Principal Gate (Ngo Mon)
Ngo Mon is the main entrance to the Imperial City. Ngo Mon is a huge construction, U-shaped and consisting of two parts: below is a foundation made of brick, Thanh and Quang stone, above is a pavilion made of wood and roofed with tiles.
This is the main entrance way to the imperial city of Hue (called: Ngo Mon)
Location: Principal Gate is located in front of the Throne Palace and facing the Flag Tower.
Characteristic: Ngo Mon is the main entrance to the Imperial City. Ngo Mon is a huge construction, U-shaped and consisting of two parts: below is a foundation made of brick, Thanh and Quang stone, above is a pavilion made of wood and roofed with tiles. The longest and widest sides of this 5.2m high foundation are 50m and 27m respectively. Ascent to the top can be made by two open stone staircases on both sides. There are five entrances, the main one being Ngo Mon, paved with Thanh stone, and with red-lacquered doors reserved for the Emperor. The two side-entrances, the Left and Right Gates, were for civil and military mandarins and, inside the branches of the U, are two more gates used by soldiers, elephants, and horses on the royal procession. The upper part is the Ngu Phung Pavilion (Pavilion of Five Phoenixes) in the middle, flanked by two wing belvederes of two stories.
Viewed from above, the pavilion resembles a group of five phoenixes with beaks joining and wings widespread. They form two rows, two roofs each surrounded with a roofed gallery. The middle section of the roof is covered with yellow enameled tiles and others with dark green ones. Along the roof ridges are designs of head-turning dragons, banian leaves and bats with golden coins. Panels along the eaves are decorated with ceramic mosaics of prunes, orchid, chrysanthemum and bamboo. They are bright and harmonious, and very resistant against the rains, typhoons and the passage of time.
The upper story is supplied with wooden partitions and was exclusively reserved for the Queen Mother and the Emperors wives. They could look through windows shaped like circles, gongs or fans, but blinds prevented them from being seen from the outside.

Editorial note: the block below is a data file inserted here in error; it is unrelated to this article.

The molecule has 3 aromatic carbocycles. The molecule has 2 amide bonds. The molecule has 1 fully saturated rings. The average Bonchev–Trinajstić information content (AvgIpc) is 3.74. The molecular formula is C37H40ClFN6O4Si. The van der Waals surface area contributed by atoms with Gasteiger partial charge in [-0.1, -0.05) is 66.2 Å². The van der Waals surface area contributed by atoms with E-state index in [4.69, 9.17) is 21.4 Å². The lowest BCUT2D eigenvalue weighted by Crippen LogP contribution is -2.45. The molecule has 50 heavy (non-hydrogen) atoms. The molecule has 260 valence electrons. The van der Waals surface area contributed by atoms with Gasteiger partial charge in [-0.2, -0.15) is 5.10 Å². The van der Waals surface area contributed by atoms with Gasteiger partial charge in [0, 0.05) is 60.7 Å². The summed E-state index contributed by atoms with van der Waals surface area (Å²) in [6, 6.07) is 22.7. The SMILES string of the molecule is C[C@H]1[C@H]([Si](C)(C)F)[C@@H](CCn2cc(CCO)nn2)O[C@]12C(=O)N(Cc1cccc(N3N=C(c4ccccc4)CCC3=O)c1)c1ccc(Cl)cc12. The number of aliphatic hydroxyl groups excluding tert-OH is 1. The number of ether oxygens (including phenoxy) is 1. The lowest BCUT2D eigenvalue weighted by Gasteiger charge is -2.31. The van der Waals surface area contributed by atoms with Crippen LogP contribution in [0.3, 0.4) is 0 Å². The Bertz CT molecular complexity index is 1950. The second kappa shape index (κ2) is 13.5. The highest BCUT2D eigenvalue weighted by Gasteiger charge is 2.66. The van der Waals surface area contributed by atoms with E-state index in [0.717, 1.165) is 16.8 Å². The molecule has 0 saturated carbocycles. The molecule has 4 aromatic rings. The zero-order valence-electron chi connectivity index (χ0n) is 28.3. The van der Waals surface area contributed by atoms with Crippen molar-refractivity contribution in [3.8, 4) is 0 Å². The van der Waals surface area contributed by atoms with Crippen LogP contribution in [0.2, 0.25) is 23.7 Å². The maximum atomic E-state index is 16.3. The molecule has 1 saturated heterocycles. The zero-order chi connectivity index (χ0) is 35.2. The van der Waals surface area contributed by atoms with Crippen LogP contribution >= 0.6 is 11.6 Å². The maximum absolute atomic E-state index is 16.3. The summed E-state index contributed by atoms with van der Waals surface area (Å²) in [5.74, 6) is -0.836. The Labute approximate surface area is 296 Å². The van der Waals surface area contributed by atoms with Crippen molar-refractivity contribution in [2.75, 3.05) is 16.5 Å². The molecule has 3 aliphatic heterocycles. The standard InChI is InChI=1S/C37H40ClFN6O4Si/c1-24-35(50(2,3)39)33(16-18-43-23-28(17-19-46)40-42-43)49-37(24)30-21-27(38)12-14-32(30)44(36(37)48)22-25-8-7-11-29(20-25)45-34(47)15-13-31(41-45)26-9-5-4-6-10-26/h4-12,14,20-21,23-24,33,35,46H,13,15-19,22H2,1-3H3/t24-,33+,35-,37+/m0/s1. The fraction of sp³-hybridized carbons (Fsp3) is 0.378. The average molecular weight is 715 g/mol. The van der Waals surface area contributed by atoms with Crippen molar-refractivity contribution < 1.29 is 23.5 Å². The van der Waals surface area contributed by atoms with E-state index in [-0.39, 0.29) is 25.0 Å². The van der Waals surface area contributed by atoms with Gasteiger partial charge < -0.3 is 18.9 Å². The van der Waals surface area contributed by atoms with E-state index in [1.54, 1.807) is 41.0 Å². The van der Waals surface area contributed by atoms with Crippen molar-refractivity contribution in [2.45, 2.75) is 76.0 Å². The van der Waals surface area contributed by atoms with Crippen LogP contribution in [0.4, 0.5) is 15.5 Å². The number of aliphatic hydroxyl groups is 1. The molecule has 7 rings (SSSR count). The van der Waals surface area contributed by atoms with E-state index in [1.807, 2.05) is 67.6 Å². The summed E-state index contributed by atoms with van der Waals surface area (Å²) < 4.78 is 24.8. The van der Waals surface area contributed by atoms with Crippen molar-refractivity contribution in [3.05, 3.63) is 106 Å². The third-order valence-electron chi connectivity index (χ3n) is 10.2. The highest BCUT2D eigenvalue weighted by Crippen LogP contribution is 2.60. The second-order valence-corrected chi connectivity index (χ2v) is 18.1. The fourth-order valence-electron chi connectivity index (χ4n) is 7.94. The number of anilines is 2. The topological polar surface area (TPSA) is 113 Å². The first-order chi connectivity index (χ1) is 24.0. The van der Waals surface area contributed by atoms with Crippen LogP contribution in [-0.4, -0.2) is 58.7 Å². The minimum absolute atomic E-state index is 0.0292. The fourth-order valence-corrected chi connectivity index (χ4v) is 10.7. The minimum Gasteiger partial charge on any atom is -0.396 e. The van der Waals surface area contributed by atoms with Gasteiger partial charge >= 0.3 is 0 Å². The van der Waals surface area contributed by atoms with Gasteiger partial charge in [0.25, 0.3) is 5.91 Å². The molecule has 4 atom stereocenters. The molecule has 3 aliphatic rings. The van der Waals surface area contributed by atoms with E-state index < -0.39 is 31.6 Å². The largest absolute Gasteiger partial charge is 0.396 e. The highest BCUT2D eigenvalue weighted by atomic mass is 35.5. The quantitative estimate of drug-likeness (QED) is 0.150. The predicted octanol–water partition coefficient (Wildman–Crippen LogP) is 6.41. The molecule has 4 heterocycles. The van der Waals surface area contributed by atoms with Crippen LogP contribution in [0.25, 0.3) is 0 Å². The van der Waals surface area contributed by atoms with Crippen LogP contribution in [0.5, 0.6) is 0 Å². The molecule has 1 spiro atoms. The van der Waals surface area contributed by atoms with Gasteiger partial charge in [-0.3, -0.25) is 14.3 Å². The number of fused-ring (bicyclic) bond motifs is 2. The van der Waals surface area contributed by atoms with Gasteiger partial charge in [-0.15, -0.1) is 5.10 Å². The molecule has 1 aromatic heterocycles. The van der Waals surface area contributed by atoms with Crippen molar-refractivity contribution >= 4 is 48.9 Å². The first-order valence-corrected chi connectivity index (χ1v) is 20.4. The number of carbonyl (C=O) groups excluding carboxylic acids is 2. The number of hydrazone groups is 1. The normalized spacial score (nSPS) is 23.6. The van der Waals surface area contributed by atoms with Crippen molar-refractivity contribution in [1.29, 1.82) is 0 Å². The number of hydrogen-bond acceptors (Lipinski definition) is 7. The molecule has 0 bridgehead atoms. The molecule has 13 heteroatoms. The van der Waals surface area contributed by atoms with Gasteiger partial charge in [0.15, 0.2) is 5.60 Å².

This is just in the front of the King's working palace
The lower story was left open except for the middle compartment which is paneled and supplied with glass-doors. There sat the Emperor on festive occasions. Behind his seat were a big bell and a large drum, which enhanced the importance of the ceremonies. Besides, the drum was often used to herald closing-time of the Imperial City. At this signal, sentries would fire the cannons of the Flag Tower and close, or open, the gates of the citadel. Two Chinese characters meaning "Ngo Mon" on the front of this construction had originally been gilded with genuine gold. All structural components such as partitions, columns rafters? doors and banisters are lacquered red and yellow.
Ngo Mon was also the site where the Emperor received homage from his subjects and ceremonies took place such as: Ceremony of Proclamation of Doctor Lists (successful candidates in the national examination), Calendar Offering Day On the side of the road passing the Ngo Mon stand two stone steles inscribed with "Tilt Your Hats and Dismount" reminding passers-by to tilt their hats and get off horses when passing this sanctum.
Ngo Mon was damaged during the wars and underwent several restorations.
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